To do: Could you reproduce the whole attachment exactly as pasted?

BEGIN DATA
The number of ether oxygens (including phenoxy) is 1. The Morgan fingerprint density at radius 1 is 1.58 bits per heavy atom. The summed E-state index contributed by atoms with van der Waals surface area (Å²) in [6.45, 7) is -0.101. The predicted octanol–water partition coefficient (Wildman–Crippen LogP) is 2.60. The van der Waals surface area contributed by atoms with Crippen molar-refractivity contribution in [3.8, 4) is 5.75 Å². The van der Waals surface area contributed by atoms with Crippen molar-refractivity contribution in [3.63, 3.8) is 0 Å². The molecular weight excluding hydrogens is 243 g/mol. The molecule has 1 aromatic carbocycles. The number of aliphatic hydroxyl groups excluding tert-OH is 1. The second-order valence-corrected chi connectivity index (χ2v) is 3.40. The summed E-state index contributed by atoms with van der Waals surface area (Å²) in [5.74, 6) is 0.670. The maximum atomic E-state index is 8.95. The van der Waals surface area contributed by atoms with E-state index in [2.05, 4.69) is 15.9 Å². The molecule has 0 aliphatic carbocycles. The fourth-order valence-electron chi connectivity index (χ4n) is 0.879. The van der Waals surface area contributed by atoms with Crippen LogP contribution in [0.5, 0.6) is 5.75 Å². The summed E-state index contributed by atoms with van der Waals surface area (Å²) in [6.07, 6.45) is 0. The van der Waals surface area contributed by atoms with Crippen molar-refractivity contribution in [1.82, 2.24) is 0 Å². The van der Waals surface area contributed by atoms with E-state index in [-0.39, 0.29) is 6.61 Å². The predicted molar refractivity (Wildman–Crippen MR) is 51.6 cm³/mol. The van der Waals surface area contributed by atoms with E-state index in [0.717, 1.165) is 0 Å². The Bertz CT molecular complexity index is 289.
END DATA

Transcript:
The number of ether oxygens (including phenoxy) is 1. The Morgan fingerprint density at radius 1 is 1.58 bits per heavy atom. The summed E-state index contributed by atoms with van der Waals surface area (Å²) in [6.45, 7) is -0.101. The predicted octanol–water partition coefficient (Wildman–Crippen LogP) is 2.60. The van der Waals surface area contributed by atoms with Crippen molar-refractivity contribution in [3.8, 4) is 5.75 Å². The van der Waals surface area contributed by atoms with Crippen molar-refractivity contribution in [3.63, 3.8) is 0 Å². The molecular weight excluding hydrogens is 243 g/mol. The molecule has 1 aromatic carbocycles. The number of aliphatic hydroxyl groups excluding tert-OH is 1. The second-order valence-corrected chi connectivity index (χ2v) is 3.40. The summed E-state index contributed by atoms with van der Waals surface area (Å²) in [5.74, 6) is 0.670. The maximum atomic E-state index is 8.95. The van der Waals surface area contributed by atoms with E-state index in [2.05, 4.69) is 15.9 Å². The molecule has 0 aliphatic carbocycles. The fourth-order valence-electron chi connectivity index (χ4n) is 0.879. The van der Waals surface area contributed by atoms with Crippen LogP contribution in [0.5, 0.6) is 5.75 Å². The summed E-state index contributed by atoms with van der Waals surface area (Å²) in [6.07, 6.45) is 0. The van der Waals surface area contributed by atoms with Crippen molar-refractivity contribution in [1.82, 2.24) is 0 Å². The van der Waals surface area contributed by atoms with E-state index in [-0.39, 0.29) is 6.61 Å². The predicted molar refractivity (Wildman–Crippen MR) is 51.6 cm³/mol. The van der Waals surface area contributed by atoms with E-state index in [0.717, 1.165) is 0 Å². The Bertz CT molecular complexity index is 289.